I also submit that if Google had procured the patents in question, not only would we know what they were, they would probably not be using said patents in an offensive to gain market share.

Re:Slashdot's new anti-Microsoft position (0)

Anonymous Coward | more than 2 years ago | (#38063758)

I also submit that if Google had procured the patents in question, not only would we know what they were, they would probably not be using said patents in an offensive to gain market share.

So you are saying that google was maybe penny wise, but pound foolish?

Re:Slashdot's new anti-Microsoft position (5, Insightful)

PaladinAlpha (645879) | more than 2 years ago | (#38063734)

Ah, yes, the surely-objective opinions of "WinSuperSite"...which find that Google is stifling competition by providing an open-sourced smartphone kernel to anyone who asks, and is oppressing the poor, abused coalition of every other smartphone vendor who banded together specifically to pay an exorbitant price for smartphone-related patents and immediately as a group set about suing over Android devices (exclusively). Curiously, they did this when Android's marketshare started to make theirs look rather foolish. Yes, they just want to protect their intellectual property, such as the milestone achievement "No. 6,339,780 placing a loading status icon in the content area of a browser." By precisely duplicating the functionality of "placing a loading status icon in the content area of a browser", Google is oppressing competition, necessitating the actions of Microsoft in demanding license fees in excess of their own product's cost for infringements that they refuse to disclose before being paid.

TL;DR: give me a break.

anti-competetive (4, Insightful)

Chirs (87576) | more than 2 years ago | (#38063808)

Patents were intended as the alternative to a trade secret. The way it was supposed to work is that rather than keep everything secret (like the old medieval guild system did) you documented how you built something and in return you got the rights to that device for a limited amount of time. Thus others could see how you did it and either license it from you for a fee or else figure out an alternative way of doing it, and after the time had expired then the information was publicly available.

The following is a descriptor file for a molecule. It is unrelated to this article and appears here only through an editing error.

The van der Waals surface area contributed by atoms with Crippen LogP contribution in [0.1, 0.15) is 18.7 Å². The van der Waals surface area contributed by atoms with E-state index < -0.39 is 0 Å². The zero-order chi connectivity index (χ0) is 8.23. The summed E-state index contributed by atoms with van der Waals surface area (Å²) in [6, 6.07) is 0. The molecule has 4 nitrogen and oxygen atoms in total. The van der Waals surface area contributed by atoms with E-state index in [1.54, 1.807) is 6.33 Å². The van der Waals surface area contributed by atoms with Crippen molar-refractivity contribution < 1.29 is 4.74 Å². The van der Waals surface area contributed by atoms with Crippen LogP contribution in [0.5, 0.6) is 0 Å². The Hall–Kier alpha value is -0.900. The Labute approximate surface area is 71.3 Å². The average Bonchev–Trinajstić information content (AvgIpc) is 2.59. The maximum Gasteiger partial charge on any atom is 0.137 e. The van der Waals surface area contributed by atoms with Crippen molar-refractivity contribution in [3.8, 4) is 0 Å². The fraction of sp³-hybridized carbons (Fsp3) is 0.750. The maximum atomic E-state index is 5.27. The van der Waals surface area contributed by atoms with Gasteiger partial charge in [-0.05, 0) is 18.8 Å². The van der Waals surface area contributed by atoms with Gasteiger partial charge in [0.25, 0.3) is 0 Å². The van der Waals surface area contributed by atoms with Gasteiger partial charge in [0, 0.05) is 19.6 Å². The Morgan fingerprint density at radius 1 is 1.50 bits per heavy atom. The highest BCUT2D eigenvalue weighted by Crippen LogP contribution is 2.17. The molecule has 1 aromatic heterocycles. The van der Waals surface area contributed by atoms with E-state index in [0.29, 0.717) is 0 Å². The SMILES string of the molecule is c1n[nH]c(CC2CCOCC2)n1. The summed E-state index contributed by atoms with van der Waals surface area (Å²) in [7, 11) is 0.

As for the claim of "bogus" or "largely questionable" patents, are you seriously arguing that "placing a loading status icon in the content viewing area of a browser" (ie, put the status icon where it's actually visible when zoomed in) isn't obvious? Or loading the text first and then the images? Or using handles to change the size of selected text area (how else are you going to do it when you can't click and drag?).

It's time. (5, Insightful)

dubdays (410710) | more than 2 years ago | (#38062904)

Time to fire up the old Nook Color and make a purchase.

Re:It's time. (5, Insightful)

tverbeek (457094) | more than 2 years ago | (#38063096)

There are no totally innocent corporations out there, and I'll always favor independent booksellers, but looking at the Nook in contrast to Amazon's censorship of the Kindle and exclusivity deals for Kindle content, B&N's commitment to bricks-and-mortar stores, and now the company's decision to stand up to Microsoft, I really am finding myself a fan of B&N.

Re:It's time. (2)

Bert64 (520050) | more than 2 years ago | (#38063348)

Me too, unfortunately they don't sell outside the US or i'd be buying a Nook.

Re:It's time. (0)

Anonymous Coward | more than 2 years ago | (#38063508)

Well, I'm ordering one this month (to EU). Couldn't decide for a while since all e-readers are similar, I'll be supproting B&N from now on.

Re:It's time. (0)

Anonymous Coward | more than 2 years ago | (#38063740)

I sending one to my Ups Center at the border (hold for pick) :-)

P.

Re:It's time. (0)

Anonymous Coward | more than 2 years ago | (#38063110)

Hear, hear! I'll be doing the same.

Re:It's time. (0)

Anonymous Coward | more than 2 years ago | (#38063340)

Same here, planing on purchasing the new Nook to support B&N, I'm a new fan of them.

Re:It's time. (0)

Anonymous Coward | more than 2 years ago | (#38063596)

Instead, I e-mail my senator.
 
I don't suppose either of our responses will garner much attention where needed, however appropriate they may be. Still, we must try to make whatever difference we can. If others do they same, maybe patent reform will start snowballing into something real, though whether it'll stand a chance in hell or not is another argument entirely.

Ugh. (1)

AdamJS (2466928) | more than 2 years ago | (#38062936)

NetworkWorld/InfoWorld/PCWorld/that whole cabal of sites are just horrible.

Anywho, it's nice to see a relatively big name standing up to bullies.
And lo, Nokia, how far you have fallen.

Re:Ugh. (0)

Anonymous Coward | more than 2 years ago | (#38063024)

And lo, Nokia, how far you have fallen.

Don't worry, a Nokia N900 fanatic and long-time Nokia Persecution Syndrome sufferer will be by aaaaaaaaaany second now to remind you how wrong you are because they have an N900, which is the greatestest thing ever in the world ever, so Nokia can do no wrong.